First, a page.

Who doesn’t like a famous tavern

While we can revel in the actions of William Shepard during the Revolutionary War, he is not the only ancestor of ours who played a major part in our freedom from British rule. There are quite a few of these ancestors on our Shaw side of the family. Today I am going to talk about Captain Stephen Fay my 7x great grandfather.

The Fay family was originally from Hardwick, Massachusetts. In 1766 they removed to Bennington, Vermont where Stephen, and his wife Ruth (Child), purchased a hostelry/tavern, Green Mountain House, in a town that was currently at the heart of political action in Vermont.

Green Mountain House, more famously known as the Catamount Tavern. (Image found on Wikipedia.)

The tavern also became known as the ‘Catamount Tavern’ because of the stuffed ‘catamount’ (a type of wild cat), that was mounted on the signpost. The teeth of which were bared in the direction of the state of New York. This teeth baring symbol expressed his sentiments regarding New York’s attempts to take over land in Vermont. One of their neighbors was Ethan Allen. Ethan and his Green Mountain Boys used the tavern as the meeting place to plan their opposition to the ‘Yorkers’ who were coming to the area and setting up homesteads. Stephen Fay and his son Jonas were appointed the official agents of the New Hampshire claimants who opposed New York’s highhanded actions. They headed to New York to meet with the Governor and try to settle matters.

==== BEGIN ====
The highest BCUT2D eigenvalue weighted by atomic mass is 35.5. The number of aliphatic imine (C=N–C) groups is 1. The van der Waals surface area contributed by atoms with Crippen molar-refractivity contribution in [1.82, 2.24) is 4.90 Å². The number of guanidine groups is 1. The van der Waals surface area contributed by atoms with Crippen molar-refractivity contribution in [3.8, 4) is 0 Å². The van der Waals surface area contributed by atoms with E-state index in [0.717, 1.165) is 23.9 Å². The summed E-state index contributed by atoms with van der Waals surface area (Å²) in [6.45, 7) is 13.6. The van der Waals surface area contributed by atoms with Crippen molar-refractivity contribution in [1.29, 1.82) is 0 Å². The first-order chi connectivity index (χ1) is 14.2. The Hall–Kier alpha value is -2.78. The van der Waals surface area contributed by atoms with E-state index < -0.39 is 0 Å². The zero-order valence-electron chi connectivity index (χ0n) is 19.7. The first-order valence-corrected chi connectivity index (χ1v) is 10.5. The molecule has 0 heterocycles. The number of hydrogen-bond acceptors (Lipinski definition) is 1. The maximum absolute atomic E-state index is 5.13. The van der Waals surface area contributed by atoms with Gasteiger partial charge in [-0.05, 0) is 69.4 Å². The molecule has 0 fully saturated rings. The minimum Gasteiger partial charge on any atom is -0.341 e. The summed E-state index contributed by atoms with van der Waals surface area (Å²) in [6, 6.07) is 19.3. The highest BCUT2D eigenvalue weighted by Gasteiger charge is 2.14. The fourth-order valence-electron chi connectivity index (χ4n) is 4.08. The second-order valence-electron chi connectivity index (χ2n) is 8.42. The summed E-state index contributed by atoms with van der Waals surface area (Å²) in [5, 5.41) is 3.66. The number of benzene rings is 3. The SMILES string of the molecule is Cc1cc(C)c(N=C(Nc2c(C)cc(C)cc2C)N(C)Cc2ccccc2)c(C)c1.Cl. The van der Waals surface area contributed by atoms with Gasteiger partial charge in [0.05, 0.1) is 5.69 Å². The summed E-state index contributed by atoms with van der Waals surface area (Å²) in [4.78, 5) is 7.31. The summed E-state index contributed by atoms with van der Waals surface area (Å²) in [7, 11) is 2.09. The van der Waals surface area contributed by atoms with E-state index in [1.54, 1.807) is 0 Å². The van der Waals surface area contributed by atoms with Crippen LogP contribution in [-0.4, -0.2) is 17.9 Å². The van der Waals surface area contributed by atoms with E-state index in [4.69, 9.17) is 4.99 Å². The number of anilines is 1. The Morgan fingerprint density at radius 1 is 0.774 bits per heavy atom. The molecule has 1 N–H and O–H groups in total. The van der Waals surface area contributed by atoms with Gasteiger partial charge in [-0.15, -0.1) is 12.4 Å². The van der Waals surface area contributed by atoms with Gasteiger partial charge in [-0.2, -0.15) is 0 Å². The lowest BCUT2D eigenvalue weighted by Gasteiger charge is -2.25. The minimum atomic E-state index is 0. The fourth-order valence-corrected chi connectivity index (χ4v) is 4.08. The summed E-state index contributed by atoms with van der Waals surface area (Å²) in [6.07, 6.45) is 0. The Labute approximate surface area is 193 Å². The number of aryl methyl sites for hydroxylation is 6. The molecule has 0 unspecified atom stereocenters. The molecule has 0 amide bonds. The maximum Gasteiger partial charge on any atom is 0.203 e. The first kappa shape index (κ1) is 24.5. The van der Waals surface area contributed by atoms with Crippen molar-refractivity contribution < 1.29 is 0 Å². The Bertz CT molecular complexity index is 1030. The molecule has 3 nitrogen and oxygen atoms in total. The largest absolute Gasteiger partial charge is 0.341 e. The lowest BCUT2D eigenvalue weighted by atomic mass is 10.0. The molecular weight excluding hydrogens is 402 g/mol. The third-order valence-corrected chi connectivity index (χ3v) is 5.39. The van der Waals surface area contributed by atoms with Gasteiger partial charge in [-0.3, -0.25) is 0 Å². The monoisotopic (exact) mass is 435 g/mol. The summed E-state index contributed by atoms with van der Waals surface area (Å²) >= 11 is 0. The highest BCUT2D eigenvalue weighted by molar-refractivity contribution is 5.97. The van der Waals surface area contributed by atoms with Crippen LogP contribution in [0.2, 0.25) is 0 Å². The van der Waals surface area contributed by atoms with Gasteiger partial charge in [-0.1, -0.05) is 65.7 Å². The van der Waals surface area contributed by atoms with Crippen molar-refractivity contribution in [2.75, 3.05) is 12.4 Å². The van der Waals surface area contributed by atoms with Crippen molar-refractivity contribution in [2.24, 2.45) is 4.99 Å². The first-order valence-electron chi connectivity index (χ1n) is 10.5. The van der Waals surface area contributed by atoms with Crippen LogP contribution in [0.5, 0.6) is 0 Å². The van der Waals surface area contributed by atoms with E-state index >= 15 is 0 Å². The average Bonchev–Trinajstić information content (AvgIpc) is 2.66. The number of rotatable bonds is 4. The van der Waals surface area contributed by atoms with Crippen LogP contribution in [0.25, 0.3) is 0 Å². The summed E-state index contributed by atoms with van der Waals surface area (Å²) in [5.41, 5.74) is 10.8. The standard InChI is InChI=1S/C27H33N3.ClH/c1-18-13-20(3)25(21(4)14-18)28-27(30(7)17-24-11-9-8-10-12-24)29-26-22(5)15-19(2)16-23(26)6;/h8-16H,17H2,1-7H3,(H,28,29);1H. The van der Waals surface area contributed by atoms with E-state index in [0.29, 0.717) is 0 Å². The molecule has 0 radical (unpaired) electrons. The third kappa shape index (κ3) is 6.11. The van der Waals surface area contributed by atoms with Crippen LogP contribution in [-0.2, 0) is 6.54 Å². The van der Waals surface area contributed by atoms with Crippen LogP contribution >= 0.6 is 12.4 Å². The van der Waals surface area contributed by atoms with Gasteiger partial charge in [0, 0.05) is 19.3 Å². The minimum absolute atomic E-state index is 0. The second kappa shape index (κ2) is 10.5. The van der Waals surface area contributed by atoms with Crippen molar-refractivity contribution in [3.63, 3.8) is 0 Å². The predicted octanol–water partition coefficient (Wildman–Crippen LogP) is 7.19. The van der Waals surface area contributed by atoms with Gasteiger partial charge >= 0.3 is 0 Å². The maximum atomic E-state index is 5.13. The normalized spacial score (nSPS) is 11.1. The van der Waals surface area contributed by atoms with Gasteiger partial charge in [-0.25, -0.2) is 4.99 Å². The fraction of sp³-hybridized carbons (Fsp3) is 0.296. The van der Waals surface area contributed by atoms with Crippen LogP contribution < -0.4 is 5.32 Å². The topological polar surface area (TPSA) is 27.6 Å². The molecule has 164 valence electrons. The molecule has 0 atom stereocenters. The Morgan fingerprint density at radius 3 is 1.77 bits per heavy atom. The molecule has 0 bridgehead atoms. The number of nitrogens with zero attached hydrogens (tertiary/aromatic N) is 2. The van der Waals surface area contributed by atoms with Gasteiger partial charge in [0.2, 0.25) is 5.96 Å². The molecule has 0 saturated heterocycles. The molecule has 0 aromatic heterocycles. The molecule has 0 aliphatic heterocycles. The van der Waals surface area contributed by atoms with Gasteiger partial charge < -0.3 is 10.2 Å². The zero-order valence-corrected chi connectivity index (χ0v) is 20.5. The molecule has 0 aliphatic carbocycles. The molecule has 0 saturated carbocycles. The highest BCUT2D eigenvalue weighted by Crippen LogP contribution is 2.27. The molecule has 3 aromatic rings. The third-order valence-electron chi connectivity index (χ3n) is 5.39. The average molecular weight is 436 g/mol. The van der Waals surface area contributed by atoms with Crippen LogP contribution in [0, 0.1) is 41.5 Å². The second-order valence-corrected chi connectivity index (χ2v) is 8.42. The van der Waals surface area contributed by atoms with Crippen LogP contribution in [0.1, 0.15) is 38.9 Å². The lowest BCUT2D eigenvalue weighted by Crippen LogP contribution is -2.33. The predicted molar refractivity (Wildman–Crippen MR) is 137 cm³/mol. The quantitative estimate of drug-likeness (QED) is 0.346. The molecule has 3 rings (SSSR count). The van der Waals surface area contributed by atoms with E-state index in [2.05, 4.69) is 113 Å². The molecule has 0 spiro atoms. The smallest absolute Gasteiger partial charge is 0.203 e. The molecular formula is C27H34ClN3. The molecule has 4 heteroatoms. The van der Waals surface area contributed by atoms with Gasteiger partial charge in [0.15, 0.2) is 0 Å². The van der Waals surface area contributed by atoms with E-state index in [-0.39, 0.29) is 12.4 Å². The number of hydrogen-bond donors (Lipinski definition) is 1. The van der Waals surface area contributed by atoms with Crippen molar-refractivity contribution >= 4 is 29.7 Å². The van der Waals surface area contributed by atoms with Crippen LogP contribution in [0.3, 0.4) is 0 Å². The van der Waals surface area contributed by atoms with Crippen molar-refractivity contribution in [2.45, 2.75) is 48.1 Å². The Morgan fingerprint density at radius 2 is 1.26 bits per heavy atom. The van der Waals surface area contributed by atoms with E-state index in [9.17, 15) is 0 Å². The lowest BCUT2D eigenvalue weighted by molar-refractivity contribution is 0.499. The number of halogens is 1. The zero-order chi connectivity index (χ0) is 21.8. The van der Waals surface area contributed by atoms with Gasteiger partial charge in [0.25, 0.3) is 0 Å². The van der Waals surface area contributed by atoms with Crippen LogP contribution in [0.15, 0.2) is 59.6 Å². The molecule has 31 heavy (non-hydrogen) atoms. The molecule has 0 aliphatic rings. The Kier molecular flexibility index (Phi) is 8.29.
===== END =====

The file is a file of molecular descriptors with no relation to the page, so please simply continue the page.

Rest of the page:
The ‘Council of Safety’ which was responsible for the citizens well being during the Revolutionary War met many a night here. This was where they planned and carried out the successful battle of Bennington on the 16th of August 1777. A victory which resulted in British General Burgoyne’s surrender at Saratoga.

Stephen and Ruth had 10 children some went on to become famous others not so much. It must have been quite a time to see.

Stephen passed way in 1781, Ruth died in 1833.

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